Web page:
Governor Tom Corbett ordered Pennsylvania flags at half-staff on Monday in honor of Senator Arlen Specter.
Specter died Sunday at his home in Philadelphia from complications of non-Hodgkin's lymphoma, according to a statement released by his family. He was 82-years-old.
Specter announced in late August that he once again was battling cancer. "It's another battle I intend to win," he said in a statement.
He wasn't able to win this battle, though, like he did against the same disease in 2005 and 2008.
Specter rose to prominence in the 1960s as an aggressive Philadelphia prosecutor and as an assistant counsel to the Warren Commission, developing the single-bullet theory that posited just one bullet struck both President Kennedy and Texas Gov. John Connally — an assumption critical to the argument that presidential assassin Lee Harvey Oswald acted alone.
Before spending a record 30 years representing Pennsylvania in the Senate, Specter was a two-term District Attorney of his adopted home city of Philadelphia in the late 1960s and early 70s.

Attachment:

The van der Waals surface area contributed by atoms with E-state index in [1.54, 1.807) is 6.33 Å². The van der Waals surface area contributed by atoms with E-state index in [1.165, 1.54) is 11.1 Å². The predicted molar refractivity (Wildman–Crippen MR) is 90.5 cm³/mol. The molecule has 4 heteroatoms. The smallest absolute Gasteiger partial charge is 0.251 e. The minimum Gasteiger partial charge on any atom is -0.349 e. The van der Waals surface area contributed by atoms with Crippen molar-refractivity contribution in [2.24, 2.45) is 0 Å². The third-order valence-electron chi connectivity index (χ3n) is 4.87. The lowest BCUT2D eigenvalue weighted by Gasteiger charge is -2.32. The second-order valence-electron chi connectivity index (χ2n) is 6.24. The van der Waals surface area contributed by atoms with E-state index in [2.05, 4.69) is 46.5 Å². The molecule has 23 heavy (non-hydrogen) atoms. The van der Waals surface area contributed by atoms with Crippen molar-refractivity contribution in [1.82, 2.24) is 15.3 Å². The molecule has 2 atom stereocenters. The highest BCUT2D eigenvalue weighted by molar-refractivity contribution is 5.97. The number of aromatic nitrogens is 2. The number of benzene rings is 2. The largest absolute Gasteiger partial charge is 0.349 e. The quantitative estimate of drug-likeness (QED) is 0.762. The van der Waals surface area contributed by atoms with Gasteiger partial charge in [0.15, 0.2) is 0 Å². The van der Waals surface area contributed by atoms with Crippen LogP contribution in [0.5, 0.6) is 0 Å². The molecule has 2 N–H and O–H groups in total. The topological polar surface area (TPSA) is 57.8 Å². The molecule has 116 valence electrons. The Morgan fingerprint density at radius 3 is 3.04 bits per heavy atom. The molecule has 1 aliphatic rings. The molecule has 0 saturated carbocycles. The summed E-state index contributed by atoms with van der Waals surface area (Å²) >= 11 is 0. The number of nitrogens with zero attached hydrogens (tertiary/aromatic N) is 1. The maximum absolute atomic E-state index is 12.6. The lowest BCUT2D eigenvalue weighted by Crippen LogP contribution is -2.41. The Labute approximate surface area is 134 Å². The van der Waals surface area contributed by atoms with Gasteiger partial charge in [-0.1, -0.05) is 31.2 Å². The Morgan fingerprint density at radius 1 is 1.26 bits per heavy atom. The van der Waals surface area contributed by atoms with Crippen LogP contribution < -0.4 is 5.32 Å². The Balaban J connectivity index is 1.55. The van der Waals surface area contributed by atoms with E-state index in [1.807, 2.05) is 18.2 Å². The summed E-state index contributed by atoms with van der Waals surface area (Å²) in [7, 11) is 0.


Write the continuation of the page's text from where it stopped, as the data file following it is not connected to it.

During his time in the Senate, Specter, a centrist, gained friends and enemies on both sides of the aisle.
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In 1987, Specter helped thwart the Supreme Court nomination of former federal appeals Judge Robert H. Bork — earning him conservative enemies who still bitterly refer to such rejections as being "borked."
But four years later, Specter was criticized by liberals for his tough questioning of Anita Hill at Clarence Thomas' Supreme Court nomination hearings and for accusing her of committing "flat-out perjury." The nationally televised interrogation incensed women's groups and nearly cost him his seat in 1992.
Specter was Pennsylvania's longest-serving senator when he switched parties in 2009. The long-time Republican ended his career as a Democrat in 2010 when he was defeated in his sixth bid for U.S. Senate.
A public funeral service will be held at noon on Tuesday at Har Zion Temple on Hagys Ford Road in Penn Valley, Pa. with burial to follow at Shalom Memorial Park in Huntingdon Valley, Pa.
The family requests that instead of flowers, donations should be made to Philadelphia University or a charity of the donor's choice.
Governor Corbett ordered the flags at the Capitol Complex as well as all commonwealth facilities to fly at half-staff until sundown on Tuesday.